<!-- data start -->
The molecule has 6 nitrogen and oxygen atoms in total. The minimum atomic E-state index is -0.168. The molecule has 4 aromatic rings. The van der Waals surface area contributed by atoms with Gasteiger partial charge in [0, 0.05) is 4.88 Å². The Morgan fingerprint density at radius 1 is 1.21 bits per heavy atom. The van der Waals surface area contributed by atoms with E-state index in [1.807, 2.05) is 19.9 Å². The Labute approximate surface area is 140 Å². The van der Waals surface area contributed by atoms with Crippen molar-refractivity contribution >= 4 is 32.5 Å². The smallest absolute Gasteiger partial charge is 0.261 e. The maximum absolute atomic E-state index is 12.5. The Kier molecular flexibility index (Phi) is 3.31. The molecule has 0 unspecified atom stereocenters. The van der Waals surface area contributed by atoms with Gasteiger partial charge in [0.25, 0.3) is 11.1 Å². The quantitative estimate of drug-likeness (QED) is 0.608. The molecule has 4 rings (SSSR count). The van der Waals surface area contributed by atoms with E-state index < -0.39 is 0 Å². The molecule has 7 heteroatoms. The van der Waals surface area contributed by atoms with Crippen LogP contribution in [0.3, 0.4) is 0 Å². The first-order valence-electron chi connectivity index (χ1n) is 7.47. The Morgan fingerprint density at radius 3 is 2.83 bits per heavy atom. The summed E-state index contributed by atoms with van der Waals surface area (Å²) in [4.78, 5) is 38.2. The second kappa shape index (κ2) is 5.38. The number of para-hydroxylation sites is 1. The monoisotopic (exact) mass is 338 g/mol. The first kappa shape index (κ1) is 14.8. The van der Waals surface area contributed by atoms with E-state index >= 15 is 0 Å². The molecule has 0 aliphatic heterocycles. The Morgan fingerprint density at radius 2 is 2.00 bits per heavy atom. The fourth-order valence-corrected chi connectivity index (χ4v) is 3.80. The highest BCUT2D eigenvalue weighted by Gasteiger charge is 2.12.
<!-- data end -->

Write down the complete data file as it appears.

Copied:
The molecule has 6 nitrogen and oxygen atoms in total. The minimum atomic E-state index is -0.168. The molecule has 4 aromatic rings. The van der Waals surface area contributed by atoms with Gasteiger partial charge in [0, 0.05) is 4.88 Å². The Morgan fingerprint density at radius 1 is 1.21 bits per heavy atom. The van der Waals surface area contributed by atoms with E-state index in [1.807, 2.05) is 19.9 Å². The Labute approximate surface area is 140 Å². The van der Waals surface area contributed by atoms with Crippen molar-refractivity contribution >= 4 is 32.5 Å². The smallest absolute Gasteiger partial charge is 0.261 e. The maximum absolute atomic E-state index is 12.5. The Kier molecular flexibility index (Phi) is 3.31. The molecule has 0 unspecified atom stereocenters. The van der Waals surface area contributed by atoms with Gasteiger partial charge in [0.25, 0.3) is 11.1 Å². The quantitative estimate of drug-likeness (QED) is 0.608. The molecule has 4 rings (SSSR count). The van der Waals surface area contributed by atoms with E-state index < -0.39 is 0 Å². The molecule has 7 heteroatoms. The van der Waals surface area contributed by atoms with Crippen LogP contribution in [0.3, 0.4) is 0 Å². The first-order valence-electron chi connectivity index (χ1n) is 7.47. The Morgan fingerprint density at radius 3 is 2.83 bits per heavy atom. The summed E-state index contributed by atoms with van der Waals surface area (Å²) in [4.78, 5) is 38.2. The second kappa shape index (κ2) is 5.38. The number of para-hydroxylation sites is 1. The monoisotopic (exact) mass is 338 g/mol. The first kappa shape index (κ1) is 14.8. The van der Waals surface area contributed by atoms with E-state index >= 15 is 0 Å². The molecule has 0 aliphatic heterocycles. The Morgan fingerprint density at radius 2 is 2.00 bits per heavy atom. The fourth-order valence-corrected chi connectivity index (χ4v) is 3.80. The highest BCUT2D eigenvalue weighted by Gasteiger charge is 2.12.